The most preferred word of any manager is YES, no matter the executive floor or the discussion partners, especially when he gives an order.  And as any boss has a boss, receiving orders is universal rule of hierarchy.

There are reasonable orders even if they expand the limit of normality and there are orders that pierce through capability and sometimes logic.  There are feasible orders and orders in the close vicinity of impossible.  But the big boss always loves to hear YES.

After a possible and recommended preliminary analysis the manager receiving the order has two choices, the decisive YES and NO.  To say NO seems to be an uncomfortable and maybe dangerous alternative that can be interpreted as a declaration of lack of capacity, will or commitment towards the success of the company.  Hence the frequency of saying NO is insignificant because nobody enjoys being a loser at the corporate game table.

What if he says YES when his own analysis would suggest NO?  In such cases, not at all rare, the burden of making the improbable true is elegantly, swiftly or promptly transferred to subordinates – even if these may also say NO.  Will they?  Those still needing the job at least until they find another will also say YES as this seems to be the key to survival.  Those daring to say NO have to face the threat to become isolated, penalized and blocked in their future endeavors.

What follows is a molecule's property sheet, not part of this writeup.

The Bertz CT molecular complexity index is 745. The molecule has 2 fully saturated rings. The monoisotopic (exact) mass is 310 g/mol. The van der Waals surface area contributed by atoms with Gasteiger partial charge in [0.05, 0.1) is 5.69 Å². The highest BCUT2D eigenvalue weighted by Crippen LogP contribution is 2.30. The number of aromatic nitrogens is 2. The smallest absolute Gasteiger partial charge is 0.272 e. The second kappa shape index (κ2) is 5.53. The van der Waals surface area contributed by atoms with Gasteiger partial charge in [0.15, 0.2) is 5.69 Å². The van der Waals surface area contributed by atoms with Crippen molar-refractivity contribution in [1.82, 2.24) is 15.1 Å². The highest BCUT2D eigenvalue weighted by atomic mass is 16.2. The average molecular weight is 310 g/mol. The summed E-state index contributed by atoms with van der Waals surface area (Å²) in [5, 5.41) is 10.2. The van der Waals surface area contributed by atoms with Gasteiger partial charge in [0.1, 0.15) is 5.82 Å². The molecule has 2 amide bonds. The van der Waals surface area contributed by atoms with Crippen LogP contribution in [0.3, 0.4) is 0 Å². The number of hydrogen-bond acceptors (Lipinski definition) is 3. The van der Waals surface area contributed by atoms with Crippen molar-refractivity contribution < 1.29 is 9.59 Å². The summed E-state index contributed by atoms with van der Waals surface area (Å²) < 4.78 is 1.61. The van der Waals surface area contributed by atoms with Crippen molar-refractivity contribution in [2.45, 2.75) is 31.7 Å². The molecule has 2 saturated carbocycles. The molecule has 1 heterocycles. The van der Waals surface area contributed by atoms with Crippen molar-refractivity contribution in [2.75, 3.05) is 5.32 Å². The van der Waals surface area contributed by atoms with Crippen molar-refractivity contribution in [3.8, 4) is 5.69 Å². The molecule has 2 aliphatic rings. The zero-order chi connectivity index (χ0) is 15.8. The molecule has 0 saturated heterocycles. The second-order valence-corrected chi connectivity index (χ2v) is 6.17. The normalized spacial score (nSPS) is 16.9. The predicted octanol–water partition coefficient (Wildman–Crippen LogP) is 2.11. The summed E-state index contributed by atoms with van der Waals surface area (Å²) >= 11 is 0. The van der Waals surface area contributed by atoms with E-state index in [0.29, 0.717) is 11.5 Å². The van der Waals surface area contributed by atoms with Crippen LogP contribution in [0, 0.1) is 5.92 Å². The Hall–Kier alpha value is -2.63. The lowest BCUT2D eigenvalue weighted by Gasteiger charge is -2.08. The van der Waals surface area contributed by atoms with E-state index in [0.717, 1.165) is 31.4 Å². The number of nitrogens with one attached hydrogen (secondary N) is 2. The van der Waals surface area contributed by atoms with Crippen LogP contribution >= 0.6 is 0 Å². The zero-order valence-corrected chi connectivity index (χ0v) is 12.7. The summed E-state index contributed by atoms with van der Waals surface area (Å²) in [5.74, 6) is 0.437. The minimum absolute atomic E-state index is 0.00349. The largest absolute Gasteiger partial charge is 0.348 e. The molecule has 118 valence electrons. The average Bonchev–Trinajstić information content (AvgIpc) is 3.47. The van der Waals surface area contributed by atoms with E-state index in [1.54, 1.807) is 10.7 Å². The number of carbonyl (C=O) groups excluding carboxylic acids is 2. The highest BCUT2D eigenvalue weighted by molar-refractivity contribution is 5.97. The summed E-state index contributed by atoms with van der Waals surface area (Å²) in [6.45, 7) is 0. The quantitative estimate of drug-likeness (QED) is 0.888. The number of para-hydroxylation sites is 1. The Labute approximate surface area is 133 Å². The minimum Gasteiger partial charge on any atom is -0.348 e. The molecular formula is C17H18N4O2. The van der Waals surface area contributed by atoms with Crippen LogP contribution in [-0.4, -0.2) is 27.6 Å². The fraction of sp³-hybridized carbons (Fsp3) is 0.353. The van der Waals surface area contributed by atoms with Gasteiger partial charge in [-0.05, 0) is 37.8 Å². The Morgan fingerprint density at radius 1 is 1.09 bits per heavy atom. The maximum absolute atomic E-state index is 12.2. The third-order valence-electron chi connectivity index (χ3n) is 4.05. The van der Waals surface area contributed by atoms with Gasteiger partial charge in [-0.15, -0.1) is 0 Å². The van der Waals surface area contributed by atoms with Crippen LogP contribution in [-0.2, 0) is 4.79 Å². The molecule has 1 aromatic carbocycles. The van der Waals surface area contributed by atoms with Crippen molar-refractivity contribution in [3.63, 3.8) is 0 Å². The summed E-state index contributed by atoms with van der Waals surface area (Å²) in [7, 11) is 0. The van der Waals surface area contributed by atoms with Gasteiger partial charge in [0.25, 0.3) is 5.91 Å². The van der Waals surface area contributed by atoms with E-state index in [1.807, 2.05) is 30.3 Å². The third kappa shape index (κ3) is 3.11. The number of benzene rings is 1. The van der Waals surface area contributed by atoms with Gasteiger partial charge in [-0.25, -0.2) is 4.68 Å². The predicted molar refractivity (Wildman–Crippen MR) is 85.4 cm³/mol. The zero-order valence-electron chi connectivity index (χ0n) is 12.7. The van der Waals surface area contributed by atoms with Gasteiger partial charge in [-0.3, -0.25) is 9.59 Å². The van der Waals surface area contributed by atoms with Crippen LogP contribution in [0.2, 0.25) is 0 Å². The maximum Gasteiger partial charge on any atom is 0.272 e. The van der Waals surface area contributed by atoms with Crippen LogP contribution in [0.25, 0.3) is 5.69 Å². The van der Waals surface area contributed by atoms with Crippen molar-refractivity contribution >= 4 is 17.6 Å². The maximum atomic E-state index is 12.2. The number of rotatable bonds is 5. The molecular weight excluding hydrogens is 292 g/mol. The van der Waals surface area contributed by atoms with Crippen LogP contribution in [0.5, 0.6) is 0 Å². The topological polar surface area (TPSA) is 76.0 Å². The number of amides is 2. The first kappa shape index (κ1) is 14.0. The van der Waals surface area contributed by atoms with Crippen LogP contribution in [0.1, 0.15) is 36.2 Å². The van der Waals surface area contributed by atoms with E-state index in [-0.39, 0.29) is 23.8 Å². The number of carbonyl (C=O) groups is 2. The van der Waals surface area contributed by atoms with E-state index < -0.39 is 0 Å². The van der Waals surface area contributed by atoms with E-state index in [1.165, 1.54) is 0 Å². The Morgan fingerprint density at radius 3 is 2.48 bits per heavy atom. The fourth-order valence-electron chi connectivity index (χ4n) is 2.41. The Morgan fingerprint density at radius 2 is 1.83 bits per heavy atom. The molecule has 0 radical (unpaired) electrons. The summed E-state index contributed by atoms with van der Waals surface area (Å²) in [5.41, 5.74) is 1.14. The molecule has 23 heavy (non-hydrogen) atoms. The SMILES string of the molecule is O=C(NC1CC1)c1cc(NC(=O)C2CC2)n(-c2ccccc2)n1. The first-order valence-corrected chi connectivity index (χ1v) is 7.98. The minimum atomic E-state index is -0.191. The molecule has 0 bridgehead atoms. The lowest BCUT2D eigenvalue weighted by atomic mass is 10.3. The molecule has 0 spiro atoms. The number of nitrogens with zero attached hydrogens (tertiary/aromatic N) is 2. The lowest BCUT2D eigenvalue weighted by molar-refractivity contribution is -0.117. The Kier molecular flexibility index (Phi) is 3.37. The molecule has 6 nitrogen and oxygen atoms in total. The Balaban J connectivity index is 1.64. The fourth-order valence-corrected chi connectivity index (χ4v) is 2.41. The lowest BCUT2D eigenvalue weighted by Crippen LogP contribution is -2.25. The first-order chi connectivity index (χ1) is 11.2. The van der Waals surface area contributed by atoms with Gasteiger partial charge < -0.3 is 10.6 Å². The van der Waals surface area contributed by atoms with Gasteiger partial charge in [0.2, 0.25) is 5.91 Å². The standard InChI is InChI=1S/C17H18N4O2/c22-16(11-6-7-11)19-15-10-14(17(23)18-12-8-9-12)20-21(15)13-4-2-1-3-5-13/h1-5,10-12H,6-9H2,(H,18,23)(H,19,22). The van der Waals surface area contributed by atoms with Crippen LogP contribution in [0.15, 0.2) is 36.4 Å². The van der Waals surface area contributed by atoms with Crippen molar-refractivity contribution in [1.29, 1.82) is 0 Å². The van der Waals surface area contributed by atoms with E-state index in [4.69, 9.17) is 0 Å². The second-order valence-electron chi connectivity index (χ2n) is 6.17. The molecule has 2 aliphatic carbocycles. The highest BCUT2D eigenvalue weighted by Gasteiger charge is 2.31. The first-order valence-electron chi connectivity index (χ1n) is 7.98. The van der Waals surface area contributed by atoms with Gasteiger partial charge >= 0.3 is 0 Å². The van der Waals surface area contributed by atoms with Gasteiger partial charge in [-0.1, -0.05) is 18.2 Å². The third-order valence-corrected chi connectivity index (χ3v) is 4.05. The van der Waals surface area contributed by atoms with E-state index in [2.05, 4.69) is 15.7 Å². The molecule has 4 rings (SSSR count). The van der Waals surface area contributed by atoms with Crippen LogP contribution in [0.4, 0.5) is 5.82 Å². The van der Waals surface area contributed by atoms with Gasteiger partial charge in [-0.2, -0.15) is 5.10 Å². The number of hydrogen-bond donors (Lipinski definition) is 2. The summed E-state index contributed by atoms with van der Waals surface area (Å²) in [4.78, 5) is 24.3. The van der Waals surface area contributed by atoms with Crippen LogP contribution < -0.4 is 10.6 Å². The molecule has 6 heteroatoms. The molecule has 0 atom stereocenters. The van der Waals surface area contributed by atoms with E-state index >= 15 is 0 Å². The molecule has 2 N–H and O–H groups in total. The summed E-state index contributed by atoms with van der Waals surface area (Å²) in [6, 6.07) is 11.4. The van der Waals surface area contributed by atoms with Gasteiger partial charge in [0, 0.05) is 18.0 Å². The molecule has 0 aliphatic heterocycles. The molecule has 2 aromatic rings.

And so the chain of managerial weakness spirals down through hierarchy floors to reach the arena where the unverified promise finally confronts the real possibility.  The probable result of the game between reality and wishful thinking will likely deny the glory or satisfaction for each and every member of the chain of command.  The subordinates will feel being used as defenseless guinea pigs, the big boss will angrily find out his order was not executed without any timely explanations or contingency planning, and the boss who underestimated the risks and his partners will be splashed by everybody’s contempt.

Even though this story is probable and repeatable, there are so many managers not performing a reality check of their promises – thus being guilty of the second capital crime of management: the macro-promise.